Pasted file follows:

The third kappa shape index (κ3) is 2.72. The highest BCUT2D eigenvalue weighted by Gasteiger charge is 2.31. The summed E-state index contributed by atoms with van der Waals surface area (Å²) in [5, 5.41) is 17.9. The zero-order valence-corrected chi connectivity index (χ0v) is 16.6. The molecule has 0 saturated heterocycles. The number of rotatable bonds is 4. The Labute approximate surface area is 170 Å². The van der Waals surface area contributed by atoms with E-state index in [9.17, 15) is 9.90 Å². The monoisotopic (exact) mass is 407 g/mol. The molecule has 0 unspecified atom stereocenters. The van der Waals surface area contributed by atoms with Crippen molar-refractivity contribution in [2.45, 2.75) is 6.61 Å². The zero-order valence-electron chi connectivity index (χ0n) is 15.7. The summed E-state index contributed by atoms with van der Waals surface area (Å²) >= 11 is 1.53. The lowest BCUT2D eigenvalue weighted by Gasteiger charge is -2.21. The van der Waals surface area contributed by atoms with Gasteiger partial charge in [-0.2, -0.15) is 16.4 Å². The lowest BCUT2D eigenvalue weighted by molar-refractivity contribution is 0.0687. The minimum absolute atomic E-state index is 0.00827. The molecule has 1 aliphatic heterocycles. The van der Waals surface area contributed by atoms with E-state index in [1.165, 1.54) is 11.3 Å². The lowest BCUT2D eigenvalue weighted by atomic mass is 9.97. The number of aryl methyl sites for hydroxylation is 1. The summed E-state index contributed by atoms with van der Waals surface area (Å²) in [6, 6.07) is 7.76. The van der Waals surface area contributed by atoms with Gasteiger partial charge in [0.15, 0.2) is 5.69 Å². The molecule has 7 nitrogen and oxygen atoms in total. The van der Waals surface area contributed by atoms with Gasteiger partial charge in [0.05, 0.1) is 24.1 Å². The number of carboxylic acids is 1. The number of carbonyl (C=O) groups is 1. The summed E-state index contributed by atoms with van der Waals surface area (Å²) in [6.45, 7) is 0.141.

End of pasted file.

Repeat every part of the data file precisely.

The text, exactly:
The third kappa shape index (κ3) is 2.72. The highest BCUT2D eigenvalue weighted by Gasteiger charge is 2.31. The summed E-state index contributed by atoms with van der Waals surface area (Å²) in [5, 5.41) is 17.9. The zero-order valence-corrected chi connectivity index (χ0v) is 16.6. The molecule has 0 saturated heterocycles. The number of rotatable bonds is 4. The Labute approximate surface area is 170 Å². The van der Waals surface area contributed by atoms with E-state index in [9.17, 15) is 9.90 Å². The monoisotopic (exact) mass is 407 g/mol. The molecule has 0 unspecified atom stereocenters. The van der Waals surface area contributed by atoms with Crippen molar-refractivity contribution in [2.45, 2.75) is 6.61 Å². The zero-order valence-electron chi connectivity index (χ0n) is 15.7. The summed E-state index contributed by atoms with van der Waals surface area (Å²) >= 11 is 1.53. The lowest BCUT2D eigenvalue weighted by Gasteiger charge is -2.21. The van der Waals surface area contributed by atoms with Gasteiger partial charge in [-0.2, -0.15) is 16.4 Å². The lowest BCUT2D eigenvalue weighted by molar-refractivity contribution is 0.0687. The minimum absolute atomic E-state index is 0.00827. The molecule has 1 aliphatic heterocycles. The van der Waals surface area contributed by atoms with E-state index in [1.165, 1.54) is 11.3 Å². The lowest BCUT2D eigenvalue weighted by atomic mass is 9.97. The number of aryl methyl sites for hydroxylation is 1. The summed E-state index contributed by atoms with van der Waals surface area (Å²) in [6, 6.07) is 7.76. The van der Waals surface area contributed by atoms with Gasteiger partial charge in [0.15, 0.2) is 5.69 Å². The molecule has 7 nitrogen and oxygen atoms in total. The van der Waals surface area contributed by atoms with Gasteiger partial charge in [0.05, 0.1) is 24.1 Å². The number of carboxylic acids is 1. The number of carbonyl (C=O) groups is 1. The summed E-state index contributed by atoms with van der Waals surface area (Å²) in [6.45, 7) is 0.141.